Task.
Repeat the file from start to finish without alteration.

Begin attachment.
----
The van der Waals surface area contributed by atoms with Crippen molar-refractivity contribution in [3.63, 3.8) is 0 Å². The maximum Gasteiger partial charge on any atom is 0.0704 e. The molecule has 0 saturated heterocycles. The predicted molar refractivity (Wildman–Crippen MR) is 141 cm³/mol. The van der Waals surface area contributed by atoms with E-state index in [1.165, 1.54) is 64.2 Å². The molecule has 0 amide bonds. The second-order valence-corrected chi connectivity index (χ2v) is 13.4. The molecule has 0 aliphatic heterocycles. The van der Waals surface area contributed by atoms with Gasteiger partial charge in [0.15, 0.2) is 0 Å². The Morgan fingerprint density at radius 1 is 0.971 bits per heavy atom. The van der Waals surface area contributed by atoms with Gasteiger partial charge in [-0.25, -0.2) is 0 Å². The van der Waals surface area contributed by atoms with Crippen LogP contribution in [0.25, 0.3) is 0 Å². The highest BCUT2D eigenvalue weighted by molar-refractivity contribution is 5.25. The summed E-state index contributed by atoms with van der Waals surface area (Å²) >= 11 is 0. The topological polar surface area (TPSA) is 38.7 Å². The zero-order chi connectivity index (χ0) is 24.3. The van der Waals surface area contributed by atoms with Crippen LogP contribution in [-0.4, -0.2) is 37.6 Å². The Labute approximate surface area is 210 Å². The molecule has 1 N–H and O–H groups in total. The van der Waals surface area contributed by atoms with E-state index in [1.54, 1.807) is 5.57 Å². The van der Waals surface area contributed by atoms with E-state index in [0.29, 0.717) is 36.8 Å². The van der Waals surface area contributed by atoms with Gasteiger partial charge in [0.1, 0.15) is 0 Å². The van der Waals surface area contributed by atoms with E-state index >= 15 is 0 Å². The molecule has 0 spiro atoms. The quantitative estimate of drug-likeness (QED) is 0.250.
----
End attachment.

The van der Waals surface area contributed by atoms with Crippen molar-refractivity contribution in [3.63, 3.8) is 0 Å². The maximum Gasteiger partial charge on any atom is 0.0704 e. The molecule has 0 saturated heterocycles. The predicted molar refractivity (Wildman–Crippen MR) is 141 cm³/mol. The van der Waals surface area contributed by atoms with E-state index in [1.165, 1.54) is 64.2 Å². The molecule has 0 amide bonds. The second-order valence-corrected chi connectivity index (χ2v) is 13.4. The molecule has 0 aliphatic heterocycles. The van der Waals surface area contributed by atoms with Gasteiger partial charge in [0.15, 0.2) is 0 Å². The Morgan fingerprint density at radius 1 is 0.971 bits per heavy atom. The van der Waals surface area contributed by atoms with Gasteiger partial charge in [-0.25, -0.2) is 0 Å². The van der Waals surface area contributed by atoms with Crippen LogP contribution in [0.25, 0.3) is 0 Å². The highest BCUT2D eigenvalue weighted by molar-refractivity contribution is 5.25. The summed E-state index contributed by atoms with van der Waals surface area (Å²) >= 11 is 0. The topological polar surface area (TPSA) is 38.7 Å². The zero-order chi connectivity index (χ0) is 24.3. The van der Waals surface area contributed by atoms with Crippen LogP contribution in [-0.4, -0.2) is 37.6 Å². The Labute approximate surface area is 210 Å². The molecule has 1 N–H and O–H groups in total. The van der Waals surface area contributed by atoms with E-state index in [1.54, 1.807) is 5.57 Å². The van der Waals surface area contributed by atoms with E-state index in [0.29, 0.717) is 36.8 Å². The van der Waals surface area contributed by atoms with Gasteiger partial charge in [0.1, 0.15) is 0 Å². The van der Waals surface area contributed by atoms with E-state index >= 15 is 0 Å². The molecule has 0 spiro atoms. The quantitative estimate of drug-likeness (QED) is 0.250.